purpose. The business concern can get along without 
accurate knowledge of its own costs. Its prime interest 
is in demand and in profits. The government, however, 
in fixing prices, must know all about costs — both oper- 
ating costs and capital charges. They are the very 
things which primarily determine the reasonableness of 
prices. The limiting of profits would require somewhat 
less detailed information than the limiting of prices, but 
would still require a vast mass of data. 

In the third place, the determination of costs and of 
investment for the purpose of fixing prices or profits 
would involve immensely difficult problems of judg- 
ment. The judgment of the regulating body would be 
constantly challenged by the combinations and the 
probable result would be endless litigation. The proper 
allowance for depreciation and obsolescence, the proper 
apportionment of overhead charges among different 
products and services, the proper methods of valuing 
the different elements of investment, — these and 


similar matters would have to be passed upon by the 
regulating authority. Such problems are difficult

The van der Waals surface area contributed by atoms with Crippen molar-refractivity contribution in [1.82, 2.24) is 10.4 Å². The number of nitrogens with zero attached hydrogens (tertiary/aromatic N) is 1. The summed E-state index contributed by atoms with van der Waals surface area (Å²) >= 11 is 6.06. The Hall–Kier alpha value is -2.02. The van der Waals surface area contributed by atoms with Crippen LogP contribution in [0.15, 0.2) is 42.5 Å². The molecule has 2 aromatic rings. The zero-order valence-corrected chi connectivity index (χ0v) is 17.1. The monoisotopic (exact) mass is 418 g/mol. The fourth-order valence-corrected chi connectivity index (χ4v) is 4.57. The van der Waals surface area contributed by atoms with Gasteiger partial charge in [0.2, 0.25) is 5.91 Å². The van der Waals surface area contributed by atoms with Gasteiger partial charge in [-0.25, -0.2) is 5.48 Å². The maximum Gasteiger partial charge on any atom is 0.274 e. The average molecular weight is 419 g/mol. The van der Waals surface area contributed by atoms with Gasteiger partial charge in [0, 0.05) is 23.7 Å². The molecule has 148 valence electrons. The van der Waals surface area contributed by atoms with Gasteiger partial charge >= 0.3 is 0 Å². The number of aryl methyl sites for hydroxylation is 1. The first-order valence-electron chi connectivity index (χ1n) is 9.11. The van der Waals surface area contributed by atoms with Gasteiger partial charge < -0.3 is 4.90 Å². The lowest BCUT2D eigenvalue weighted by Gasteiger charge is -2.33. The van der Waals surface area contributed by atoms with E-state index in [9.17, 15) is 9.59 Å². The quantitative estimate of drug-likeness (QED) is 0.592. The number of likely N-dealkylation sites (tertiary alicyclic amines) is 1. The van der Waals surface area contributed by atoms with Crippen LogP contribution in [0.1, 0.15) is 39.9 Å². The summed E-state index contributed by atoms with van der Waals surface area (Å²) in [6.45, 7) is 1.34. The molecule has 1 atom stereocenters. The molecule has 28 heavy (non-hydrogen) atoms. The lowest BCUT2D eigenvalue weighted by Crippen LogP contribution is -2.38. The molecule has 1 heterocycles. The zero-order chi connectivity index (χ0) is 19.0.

enough as they confront the Interstate Commerce Com- 
mission, which has to deal with one kind of business 
only. They would be far more difficult for a body deal- 
ing with multifarious combinations in widely differing 

Even if the regulating authority should succeed in 
working out a satisfactory determination of costs of 
production and value of investment, it would still be 
beset with troubles in fixing prices or limiting profits. 
Demand for goods is variable even in non-competitive 
industries. Even if the combinations should be pro- 
tected against competition from domestic concerns, 
foreign concerns would have to be reckoned with. 
Unchanging prices or prices bearing an unchanging 
relation to costs would not be practicable in mining, 
manufacturing and mercantile business. A combina- 
tion might at times be justified in reducing prices and 
consequently profits below a normal level in order to 
stimulate demand and keep its force employed, or in 
order to meet foreign competition. The government